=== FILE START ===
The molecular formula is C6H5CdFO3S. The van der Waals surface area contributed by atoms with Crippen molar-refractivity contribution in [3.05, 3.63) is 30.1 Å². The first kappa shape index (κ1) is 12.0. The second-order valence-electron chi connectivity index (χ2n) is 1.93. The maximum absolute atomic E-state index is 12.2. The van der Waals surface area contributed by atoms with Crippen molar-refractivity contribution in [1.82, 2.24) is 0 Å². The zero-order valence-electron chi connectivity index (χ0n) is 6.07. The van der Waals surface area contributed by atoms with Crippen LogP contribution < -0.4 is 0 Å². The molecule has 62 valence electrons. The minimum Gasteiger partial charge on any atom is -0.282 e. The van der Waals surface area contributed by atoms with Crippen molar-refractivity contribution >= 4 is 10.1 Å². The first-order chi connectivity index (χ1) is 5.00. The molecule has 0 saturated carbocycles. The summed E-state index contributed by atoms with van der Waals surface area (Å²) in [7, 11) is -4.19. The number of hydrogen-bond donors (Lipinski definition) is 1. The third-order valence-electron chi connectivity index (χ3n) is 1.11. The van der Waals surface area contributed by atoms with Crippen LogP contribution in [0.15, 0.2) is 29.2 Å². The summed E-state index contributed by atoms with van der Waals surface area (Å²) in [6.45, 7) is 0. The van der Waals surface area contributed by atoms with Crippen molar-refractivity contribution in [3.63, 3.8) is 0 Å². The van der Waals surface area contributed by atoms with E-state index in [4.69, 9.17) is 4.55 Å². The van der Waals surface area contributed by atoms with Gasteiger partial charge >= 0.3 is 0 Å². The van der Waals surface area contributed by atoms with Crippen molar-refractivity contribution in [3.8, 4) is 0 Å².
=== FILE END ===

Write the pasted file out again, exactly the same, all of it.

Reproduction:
The molecular formula is C6H5CdFO3S. The van der Waals surface area contributed by atoms with Crippen molar-refractivity contribution in [3.05, 3.63) is 30.1 Å². The first kappa shape index (κ1) is 12.0. The second-order valence-electron chi connectivity index (χ2n) is 1.93. The maximum absolute atomic E-state index is 12.2. The van der Waals surface area contributed by atoms with Crippen molar-refractivity contribution in [1.82, 2.24) is 0 Å². The zero-order valence-electron chi connectivity index (χ0n) is 6.07. The van der Waals surface area contributed by atoms with Crippen LogP contribution < -0.4 is 0 Å². The molecule has 62 valence electrons. The minimum Gasteiger partial charge on any atom is -0.282 e. The van der Waals surface area contributed by atoms with Crippen molar-refractivity contribution >= 4 is 10.1 Å². The first-order chi connectivity index (χ1) is 5.00. The molecule has 0 saturated carbocycles. The summed E-state index contributed by atoms with van der Waals surface area (Å²) in [7, 11) is -4.19. The number of hydrogen-bond donors (Lipinski definition) is 1. The third-order valence-electron chi connectivity index (χ3n) is 1.11. The van der Waals surface area contributed by atoms with Crippen LogP contribution in [0.15, 0.2) is 29.2 Å². The summed E-state index contributed by atoms with van der Waals surface area (Å²) in [6.45, 7) is 0. The van der Waals surface area contributed by atoms with Crippen molar-refractivity contribution in [3.63, 3.8) is 0 Å². The van der Waals surface area contributed by atoms with E-state index in [4.69, 9.17) is 4.55 Å². The van der Waals surface area contributed by atoms with Gasteiger partial charge >= 0.3 is 0 Å². The van der Waals surface area contributed by atoms with Crippen molar-refractivity contribution in [3.8, 4) is 0 Å².